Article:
Almost seven weeks with our four-year-old grandson, Raphael, was so great. One of the incidents that stand out is Raffi’s penchant for picking at scabs. This child is obsessed with scabs. He was even picking at some on my fingers. You’d think it would hurt for him to pick at his own but he loves to pick at those little owies on his face especially. During our trip, he had a little owie on his chin and just couldn’t resist it.

His mom told him, “Stop picking at that!”

Raffi replied, “I’m not picking at it, I’m just patting it.”

Oh, did we laugh. How easily we can try to defend or justify our behavior. We call wrong behavior other words that don’t sound so bad. Instead of saying, “I’m angry,” we say, “I’m just a little irritated.” We can so easily deceive ourselves.

One of the books I read on our trip was I Told Me So: Self-Deception and the Christian Life by Gregg A. Ten Elshof (Wm. B. Eerdsman Publishing Co. 2009). Although Mr. Ten Elshof’s book was enlightening and convicting, it was also encouraging. It has motivated me to consider how I could be deceiving myself and I’ve been asking the Lord to open my eyes and understanding to those ways.

One way is through a principle Larry and I call “railroad tracks” in our counseling. We are operating side by side with two opposing beliefs–the rails are side by side. For instance, we might say we trust God, yet we are worried about something. We deceive ourselves into thinking they both can operate at the same time but they are the opposite.

We can say we love someone but we aren’t making choices for their best.

We can say we have the power of the Lord but we avoid taking risks.

We can say we just don’t have enough time to do what we want to do, but we’re frittering our time away on meaningless tasks.

I’ve always remembered the comment of a friend who claimed she didn’t have time to read the Bible. Then one day she said to me with an amazed look on her face, “But I sure find the time to read my decorating magazines.” She hadn’t realized until that moment that she was self-deceived.

Of course, I’m not advocating perfection but we aren’t going to grow in the Lord unless we face those inconsistencies.

Mr. Ten Elshof calls this “attention management.” He writes, “Attention management, then, has two sides. On the one hand, we manage to deceive ourselves by systematically avoiding attention to evidence against those beliefs upon which our felt well-being depends. On the other hand, we direct inordinate critical attention to evidence that opposes our cherished belief if that evidence can’t be avoided or if we think we’ll have to answer for it in public. We give it our attention, it seems, not so much to learn from it as to creatively discount it. Either way, through careful management of attention, we enable ourselves to be deceived over the long haul.” (pg. 39).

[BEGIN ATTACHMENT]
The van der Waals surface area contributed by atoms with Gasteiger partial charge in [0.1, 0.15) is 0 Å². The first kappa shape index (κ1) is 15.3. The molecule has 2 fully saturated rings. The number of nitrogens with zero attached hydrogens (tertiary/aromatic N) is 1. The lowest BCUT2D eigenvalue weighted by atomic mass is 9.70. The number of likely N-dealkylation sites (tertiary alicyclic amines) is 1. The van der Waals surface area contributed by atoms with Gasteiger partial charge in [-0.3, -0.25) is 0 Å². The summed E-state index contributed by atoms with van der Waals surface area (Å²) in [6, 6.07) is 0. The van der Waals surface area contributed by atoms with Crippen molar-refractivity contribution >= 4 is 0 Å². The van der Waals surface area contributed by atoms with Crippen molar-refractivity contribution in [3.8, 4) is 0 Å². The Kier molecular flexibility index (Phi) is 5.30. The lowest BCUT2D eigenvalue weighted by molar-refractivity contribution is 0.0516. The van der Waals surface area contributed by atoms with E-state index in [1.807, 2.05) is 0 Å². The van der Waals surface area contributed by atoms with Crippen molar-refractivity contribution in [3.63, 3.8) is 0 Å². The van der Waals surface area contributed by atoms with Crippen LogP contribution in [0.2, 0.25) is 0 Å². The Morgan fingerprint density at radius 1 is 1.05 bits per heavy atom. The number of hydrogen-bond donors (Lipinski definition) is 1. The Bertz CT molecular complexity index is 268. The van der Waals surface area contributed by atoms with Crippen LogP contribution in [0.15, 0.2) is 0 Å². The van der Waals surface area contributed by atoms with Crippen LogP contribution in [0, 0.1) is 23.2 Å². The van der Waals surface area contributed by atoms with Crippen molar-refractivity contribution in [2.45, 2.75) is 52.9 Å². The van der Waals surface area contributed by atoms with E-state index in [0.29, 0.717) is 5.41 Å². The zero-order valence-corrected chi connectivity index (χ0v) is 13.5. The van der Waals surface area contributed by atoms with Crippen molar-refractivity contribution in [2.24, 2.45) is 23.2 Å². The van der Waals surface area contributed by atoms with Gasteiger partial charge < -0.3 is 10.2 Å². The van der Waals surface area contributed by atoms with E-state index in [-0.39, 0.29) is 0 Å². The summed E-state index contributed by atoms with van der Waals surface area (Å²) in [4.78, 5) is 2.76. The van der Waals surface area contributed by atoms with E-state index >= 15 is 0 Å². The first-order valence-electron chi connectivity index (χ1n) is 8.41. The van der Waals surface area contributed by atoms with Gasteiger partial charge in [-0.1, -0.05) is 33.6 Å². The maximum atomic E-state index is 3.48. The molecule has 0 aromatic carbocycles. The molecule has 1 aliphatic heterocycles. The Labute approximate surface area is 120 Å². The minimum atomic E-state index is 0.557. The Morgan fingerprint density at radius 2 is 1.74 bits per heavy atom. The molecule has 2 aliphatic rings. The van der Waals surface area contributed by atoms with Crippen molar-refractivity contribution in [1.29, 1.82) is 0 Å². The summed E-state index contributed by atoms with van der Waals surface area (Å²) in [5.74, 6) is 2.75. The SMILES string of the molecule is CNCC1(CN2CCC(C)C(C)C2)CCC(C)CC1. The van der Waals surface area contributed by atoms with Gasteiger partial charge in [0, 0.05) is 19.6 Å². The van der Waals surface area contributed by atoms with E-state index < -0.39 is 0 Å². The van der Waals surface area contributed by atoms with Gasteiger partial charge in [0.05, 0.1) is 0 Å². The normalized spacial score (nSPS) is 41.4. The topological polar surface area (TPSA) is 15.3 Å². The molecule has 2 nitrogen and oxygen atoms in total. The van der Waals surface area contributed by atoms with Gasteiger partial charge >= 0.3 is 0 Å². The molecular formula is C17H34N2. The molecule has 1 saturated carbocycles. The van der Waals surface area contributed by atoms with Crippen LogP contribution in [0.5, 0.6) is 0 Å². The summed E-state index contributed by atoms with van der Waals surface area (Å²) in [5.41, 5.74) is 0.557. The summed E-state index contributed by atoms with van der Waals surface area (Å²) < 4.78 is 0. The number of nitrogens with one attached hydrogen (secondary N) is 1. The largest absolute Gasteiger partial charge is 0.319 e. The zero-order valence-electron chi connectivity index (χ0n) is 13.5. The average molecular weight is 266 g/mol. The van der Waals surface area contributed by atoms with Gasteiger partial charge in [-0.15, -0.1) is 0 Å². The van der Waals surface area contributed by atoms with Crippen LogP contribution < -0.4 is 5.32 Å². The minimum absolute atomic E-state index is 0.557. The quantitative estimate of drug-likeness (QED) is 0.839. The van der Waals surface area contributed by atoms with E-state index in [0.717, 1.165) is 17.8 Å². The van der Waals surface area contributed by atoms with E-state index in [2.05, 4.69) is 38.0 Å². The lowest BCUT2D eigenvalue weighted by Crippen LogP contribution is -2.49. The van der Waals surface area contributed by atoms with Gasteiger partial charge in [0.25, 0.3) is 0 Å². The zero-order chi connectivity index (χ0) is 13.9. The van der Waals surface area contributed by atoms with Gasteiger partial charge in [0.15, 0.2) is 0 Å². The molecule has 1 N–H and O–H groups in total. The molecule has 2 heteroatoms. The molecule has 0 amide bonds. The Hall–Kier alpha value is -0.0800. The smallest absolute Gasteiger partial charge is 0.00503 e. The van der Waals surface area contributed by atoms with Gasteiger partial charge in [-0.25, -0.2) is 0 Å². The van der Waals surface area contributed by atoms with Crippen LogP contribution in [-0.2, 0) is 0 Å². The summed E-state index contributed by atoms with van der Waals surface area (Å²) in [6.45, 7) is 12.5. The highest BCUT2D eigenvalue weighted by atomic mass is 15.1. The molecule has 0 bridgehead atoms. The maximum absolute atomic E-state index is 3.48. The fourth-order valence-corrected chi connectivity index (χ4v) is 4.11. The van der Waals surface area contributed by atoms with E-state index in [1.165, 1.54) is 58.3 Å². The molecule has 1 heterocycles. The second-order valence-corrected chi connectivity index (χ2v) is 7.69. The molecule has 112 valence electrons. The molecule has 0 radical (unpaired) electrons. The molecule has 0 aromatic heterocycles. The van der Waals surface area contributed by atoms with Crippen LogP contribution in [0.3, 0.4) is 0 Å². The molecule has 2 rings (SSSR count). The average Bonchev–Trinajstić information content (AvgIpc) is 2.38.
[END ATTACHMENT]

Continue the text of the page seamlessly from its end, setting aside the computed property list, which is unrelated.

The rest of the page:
That is what was happening to my friend who thought she didn’t have time to read the Bible. She initially avoided attention upon the time it took to read her decorating magazines and focused attention on her cherished belief that she didn’t have time to read the Bible. There were “railroad tracks” in her mind.

How can we stop deceiving ourselves? Obviously, it’s takes the Spirit of God speaking to our hearts. We must pay attention to the benefits that come from obedience and abiding in the Lord. Unfortunately, being blinded to our own wrong beliefs can be very hard to identify, so I think it really takes asking those close to us to point things out. It may be hard to hear but we need that input. I recently asked someone who knows me well if there was anything I needed to be aware of. I must admit I was relieved when she said there wasn’t anything she could think of. I gave her permission to give her “constructive criticism” any time the Lord led.

What we need is a “vacation override.” Since Larry and I will be ministering in Greece soon and we’ll be out of the country for two months, we need to get a three month supply of our medications rather than the allowed one month. I had to call our health insurance and they said I needed a “vacation override.” Their rules say I can only have one month of meds at a time but for my trip they will “override” their rules.

You and I have beliefs that may not be correct. Or we are acting as if we don’t really “believe” one of our so-called “beliefs” (IE. saying we trust God but we are also worried.) We need the Spirit of God to “override” our wrong beliefs so that we can abide and operate in truth.

If you know me well enough to give me some “overriding,” I welcome it. And would you be willing to ask some wise person in your life if there is something that needs “overriding” in your life? What truth that will eliminate self-deception does the Spirit want to speak to us about? Let’s be open.

And stop picking at that scab! Oh, that’s right. You’re just patting it.